16 October 2019
Event date: 22 October
What: Neuroscience seminar with Dr Jan Fullerton, Senior Research Scientist, Neuroscience Research Australia (NeuRA) and Senior Lecturer, School of Medical Sciences, UNSW
When: Tuesday 22 October, 1-2 pm
Where: Ian Potter Auditorium, Kenneth Myer Building, 30 Royal Parade Parkville
Host: Associate Professor Lucy Palmer (email@example.com)
Details: For more information on this seminar or upcoming seminars in the series please contact firstname.lastname@example.org.
Dr Jan Fullerton Bio:
Jan completed her PhD in human genetics at The University of Melbourne in 2001, and then spent five years as a postdoctoral researcher with Professor Jonathan Flint at The Wellcome Trust Centre for Human Genetics, University of Oxford (UK), where she developed her career interest in psychiatric genetics. That work focused particularly around complex trait genetic analysis to identify genes contributing to personality, depression and anxiety in both humans and mice.
She returned to Australia on a NHMRC Howard Florey Fellowship to join the group of Professor Peter Schofield at the Garvan Institute, and then Neuroscience Research Australia (NeuRA), to study the genetics of bipolar disorder and schizophrenia. She became a group leader at NeuRA in 2013, and has recently been promoted to Associate Professor (commencing in 2020).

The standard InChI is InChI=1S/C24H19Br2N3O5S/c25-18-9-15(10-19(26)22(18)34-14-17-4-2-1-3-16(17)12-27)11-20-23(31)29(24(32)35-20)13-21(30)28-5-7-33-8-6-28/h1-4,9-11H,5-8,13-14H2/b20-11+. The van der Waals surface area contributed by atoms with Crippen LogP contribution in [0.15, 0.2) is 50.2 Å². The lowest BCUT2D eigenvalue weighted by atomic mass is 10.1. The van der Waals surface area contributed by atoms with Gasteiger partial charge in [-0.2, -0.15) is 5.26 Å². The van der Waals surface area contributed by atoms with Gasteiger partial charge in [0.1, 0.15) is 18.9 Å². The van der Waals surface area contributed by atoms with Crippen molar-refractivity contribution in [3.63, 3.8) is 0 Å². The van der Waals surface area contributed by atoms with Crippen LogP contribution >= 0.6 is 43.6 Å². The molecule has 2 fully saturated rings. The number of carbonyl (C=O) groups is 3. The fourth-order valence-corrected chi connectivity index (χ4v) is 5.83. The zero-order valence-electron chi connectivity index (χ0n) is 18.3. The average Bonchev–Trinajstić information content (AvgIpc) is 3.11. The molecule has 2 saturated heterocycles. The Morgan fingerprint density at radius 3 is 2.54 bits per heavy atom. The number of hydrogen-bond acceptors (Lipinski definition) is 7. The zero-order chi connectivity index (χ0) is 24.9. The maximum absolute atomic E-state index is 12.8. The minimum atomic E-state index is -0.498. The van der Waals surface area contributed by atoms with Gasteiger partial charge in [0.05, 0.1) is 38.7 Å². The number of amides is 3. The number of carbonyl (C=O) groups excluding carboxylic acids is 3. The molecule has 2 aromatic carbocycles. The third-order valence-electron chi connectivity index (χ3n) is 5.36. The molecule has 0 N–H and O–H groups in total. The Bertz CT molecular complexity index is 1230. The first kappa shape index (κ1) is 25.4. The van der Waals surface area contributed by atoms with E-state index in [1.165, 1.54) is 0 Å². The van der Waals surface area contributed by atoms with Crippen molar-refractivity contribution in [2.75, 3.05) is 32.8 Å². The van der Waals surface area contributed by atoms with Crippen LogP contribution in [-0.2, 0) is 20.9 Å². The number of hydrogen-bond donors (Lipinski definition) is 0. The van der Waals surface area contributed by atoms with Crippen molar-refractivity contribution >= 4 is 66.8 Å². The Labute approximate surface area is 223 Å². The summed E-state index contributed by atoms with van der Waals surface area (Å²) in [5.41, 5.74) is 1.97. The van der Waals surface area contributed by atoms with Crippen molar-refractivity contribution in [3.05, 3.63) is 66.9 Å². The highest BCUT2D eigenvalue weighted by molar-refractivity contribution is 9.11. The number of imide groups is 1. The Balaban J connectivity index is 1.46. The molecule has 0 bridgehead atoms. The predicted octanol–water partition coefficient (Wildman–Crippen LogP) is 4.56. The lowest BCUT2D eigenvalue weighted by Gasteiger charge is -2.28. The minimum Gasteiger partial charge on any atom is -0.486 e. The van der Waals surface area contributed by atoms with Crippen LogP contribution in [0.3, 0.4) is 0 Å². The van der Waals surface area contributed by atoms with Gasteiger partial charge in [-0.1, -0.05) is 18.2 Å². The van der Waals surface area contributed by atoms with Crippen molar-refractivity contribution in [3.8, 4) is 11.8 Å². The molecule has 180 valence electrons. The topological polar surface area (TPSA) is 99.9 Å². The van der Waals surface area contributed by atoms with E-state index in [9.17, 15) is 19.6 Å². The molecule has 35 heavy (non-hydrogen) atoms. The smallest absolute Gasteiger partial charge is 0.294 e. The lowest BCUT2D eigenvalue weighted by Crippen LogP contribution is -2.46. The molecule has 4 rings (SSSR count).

Her research leadership has attracted significant funding by NHMRC and NSW Ministry of Health, including $4.1m as CIA. She is a contributing member of a number of international consortia including the Bipolar High Risk Consortium, Psychiatric Genomics Consortium, Consortium for Lithium Genomics, and serves on the Advisory Committee for the NIH-funded Bipolar Sequencing Consortium.
Her experience in neuro-psychiatric genetics has allowed Jan to develop a career aimed at demystifying the functioning of the human brain, by improving our understanding of the biological basis of mental illness and resilience. In addition to a broad background in genetics, she has more recent experience in neuroimaging, aspects of cognition and electronic health record research. Her group is interested in identifying and characterising genes which increase risk to mental illness, particularly bipolar disorder and schizophrenia.
Understanding the genetic contributors to mental illness will enable us to improve our understanding of the biological basis of these conditions, identify similarities and differences across disorders, and ultimately improve treatment through these discoveries. These discoveries furthermore help to demystify the functioning of the human brain, and enables us to comprehend the orchestration of events which leads to development of a healthy or unhealthy brain.
Over her career, Jan has published 72 research papers and reviews (Scopus h-index = 27 and >3,100 citations; Google scholar h-index = 34, >4380 citations). A full list of publications are available here.